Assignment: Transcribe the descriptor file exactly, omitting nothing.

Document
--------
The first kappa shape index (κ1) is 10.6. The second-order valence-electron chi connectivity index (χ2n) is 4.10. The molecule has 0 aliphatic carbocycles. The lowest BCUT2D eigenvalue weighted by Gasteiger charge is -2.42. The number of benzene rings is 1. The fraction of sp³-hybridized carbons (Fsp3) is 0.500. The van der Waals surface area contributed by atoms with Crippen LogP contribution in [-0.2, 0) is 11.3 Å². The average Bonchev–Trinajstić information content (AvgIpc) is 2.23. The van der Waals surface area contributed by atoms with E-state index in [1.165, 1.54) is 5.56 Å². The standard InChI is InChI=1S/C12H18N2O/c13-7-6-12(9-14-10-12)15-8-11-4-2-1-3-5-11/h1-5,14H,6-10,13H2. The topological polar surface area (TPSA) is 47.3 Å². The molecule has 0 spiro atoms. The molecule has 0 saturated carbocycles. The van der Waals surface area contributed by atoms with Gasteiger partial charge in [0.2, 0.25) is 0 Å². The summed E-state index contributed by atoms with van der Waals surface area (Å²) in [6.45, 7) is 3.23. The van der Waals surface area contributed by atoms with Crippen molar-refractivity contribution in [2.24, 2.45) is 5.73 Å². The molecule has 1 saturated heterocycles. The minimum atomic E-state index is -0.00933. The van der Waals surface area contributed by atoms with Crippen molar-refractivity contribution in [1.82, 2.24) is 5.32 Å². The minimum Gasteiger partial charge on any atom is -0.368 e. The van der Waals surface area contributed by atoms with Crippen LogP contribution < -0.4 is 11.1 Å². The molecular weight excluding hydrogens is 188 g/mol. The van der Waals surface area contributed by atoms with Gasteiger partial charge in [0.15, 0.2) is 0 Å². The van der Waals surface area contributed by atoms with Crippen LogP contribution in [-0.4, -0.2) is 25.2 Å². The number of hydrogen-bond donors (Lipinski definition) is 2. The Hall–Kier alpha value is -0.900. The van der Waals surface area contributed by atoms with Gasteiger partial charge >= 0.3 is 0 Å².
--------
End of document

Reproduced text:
The first kappa shape index (κ1) is 10.6. The second-order valence-electron chi connectivity index (χ2n) is 4.10. The molecule has 0 aliphatic carbocycles. The lowest BCUT2D eigenvalue weighted by Gasteiger charge is -2.42. The number of benzene rings is 1. The fraction of sp³-hybridized carbons (Fsp3) is 0.500. The van der Waals surface area contributed by atoms with Crippen LogP contribution in [-0.2, 0) is 11.3 Å². The average Bonchev–Trinajstić information content (AvgIpc) is 2.23. The van der Waals surface area contributed by atoms with E-state index in [1.165, 1.54) is 5.56 Å². The standard InChI is InChI=1S/C12H18N2O/c13-7-6-12(9-14-10-12)15-8-11-4-2-1-3-5-11/h1-5,14H,6-10,13H2. The topological polar surface area (TPSA) is 47.3 Å². The molecule has 0 spiro atoms. The molecule has 0 saturated carbocycles. The van der Waals surface area contributed by atoms with Gasteiger partial charge in [0.2, 0.25) is 0 Å². The summed E-state index contributed by atoms with van der Waals surface area (Å²) in [6.45, 7) is 3.23. The van der Waals surface area contributed by atoms with Crippen molar-refractivity contribution in [2.24, 2.45) is 5.73 Å². The molecule has 1 saturated heterocycles. The minimum atomic E-state index is -0.00933. The van der Waals surface area contributed by atoms with Crippen molar-refractivity contribution in [1.82, 2.24) is 5.32 Å². The minimum Gasteiger partial charge on any atom is -0.368 e. The van der Waals surface area contributed by atoms with Crippen LogP contribution < -0.4 is 11.1 Å². The molecular weight excluding hydrogens is 188 g/mol. The van der Waals surface area contributed by atoms with Gasteiger partial charge in [0.15, 0.2) is 0 Å². The van der Waals surface area contributed by atoms with Crippen LogP contribution in [-0.4, -0.2) is 25.2 Å². The number of hydrogen-bond donors (Lipinski definition) is 2. The Hall–Kier alpha value is -0.900. The van der Waals surface area contributed by atoms with Gasteiger partial charge >= 0.3 is 0 Å².